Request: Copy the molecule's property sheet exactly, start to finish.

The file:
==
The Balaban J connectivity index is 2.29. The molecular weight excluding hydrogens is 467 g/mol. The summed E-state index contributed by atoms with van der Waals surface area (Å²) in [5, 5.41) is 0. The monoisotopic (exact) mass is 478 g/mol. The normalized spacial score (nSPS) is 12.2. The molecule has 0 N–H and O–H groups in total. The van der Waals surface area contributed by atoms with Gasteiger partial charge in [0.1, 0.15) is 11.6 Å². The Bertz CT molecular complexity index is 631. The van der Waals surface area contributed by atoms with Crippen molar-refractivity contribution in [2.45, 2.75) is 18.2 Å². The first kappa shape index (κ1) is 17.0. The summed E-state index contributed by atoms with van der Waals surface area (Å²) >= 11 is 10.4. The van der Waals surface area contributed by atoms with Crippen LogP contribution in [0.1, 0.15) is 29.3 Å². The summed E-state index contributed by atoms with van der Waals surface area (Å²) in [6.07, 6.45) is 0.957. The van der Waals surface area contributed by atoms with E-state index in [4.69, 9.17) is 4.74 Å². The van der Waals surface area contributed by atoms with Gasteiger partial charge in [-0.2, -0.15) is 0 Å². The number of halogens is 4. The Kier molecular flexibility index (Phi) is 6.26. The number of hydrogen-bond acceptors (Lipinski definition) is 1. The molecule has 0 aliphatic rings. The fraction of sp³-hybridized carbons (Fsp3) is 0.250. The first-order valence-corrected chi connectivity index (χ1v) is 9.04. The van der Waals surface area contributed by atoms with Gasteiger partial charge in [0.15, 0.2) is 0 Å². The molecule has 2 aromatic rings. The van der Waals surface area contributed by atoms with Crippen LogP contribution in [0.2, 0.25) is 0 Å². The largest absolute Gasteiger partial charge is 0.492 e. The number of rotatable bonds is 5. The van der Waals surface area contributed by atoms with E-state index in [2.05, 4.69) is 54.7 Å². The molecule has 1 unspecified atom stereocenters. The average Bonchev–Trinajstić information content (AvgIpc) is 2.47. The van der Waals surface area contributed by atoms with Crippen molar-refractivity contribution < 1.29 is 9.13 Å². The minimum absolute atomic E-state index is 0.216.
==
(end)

The Balaban J connectivity index is 2.29. The molecular weight excluding hydrogens is 467 g/mol. The summed E-state index contributed by atoms with van der Waals surface area (Å²) in [5, 5.41) is 0. The monoisotopic (exact) mass is 478 g/mol. The normalized spacial score (nSPS) is 12.2. The molecule has 0 N–H and O–H groups in total. The van der Waals surface area contributed by atoms with Gasteiger partial charge in [0.1, 0.15) is 11.6 Å². The Bertz CT molecular complexity index is 631. The van der Waals surface area contributed by atoms with Crippen molar-refractivity contribution in [2.45, 2.75) is 18.2 Å². The first kappa shape index (κ1) is 17.0. The summed E-state index contributed by atoms with van der Waals surface area (Å²) >= 11 is 10.4. The van der Waals surface area contributed by atoms with Crippen LogP contribution in [0.1, 0.15) is 29.3 Å². The summed E-state index contributed by atoms with van der Waals surface area (Å²) in [6.07, 6.45) is 0.957. The van der Waals surface area contributed by atoms with E-state index in [4.69, 9.17) is 4.74 Å². The van der Waals surface area contributed by atoms with Gasteiger partial charge in [-0.2, -0.15) is 0 Å². The number of halogens is 4. The Kier molecular flexibility index (Phi) is 6.26. The number of hydrogen-bond acceptors (Lipinski definition) is 1. The molecule has 0 aliphatic rings. The fraction of sp³-hybridized carbons (Fsp3) is 0.250. The first-order valence-corrected chi connectivity index (χ1v) is 9.04. The van der Waals surface area contributed by atoms with Gasteiger partial charge in [0.15, 0.2) is 0 Å². The molecule has 2 aromatic rings. The van der Waals surface area contributed by atoms with Crippen LogP contribution in [0.2, 0.25) is 0 Å². The largest absolute Gasteiger partial charge is 0.492 e. The number of rotatable bonds is 5. The van der Waals surface area contributed by atoms with E-state index in [2.05, 4.69) is 54.7 Å². The molecule has 1 unspecified atom stereocenters. The average Bonchev–Trinajstić information content (AvgIpc) is 2.47. The van der Waals surface area contributed by atoms with Crippen molar-refractivity contribution < 1.29 is 9.13 Å². The minimum absolute atomic E-state index is 0.216.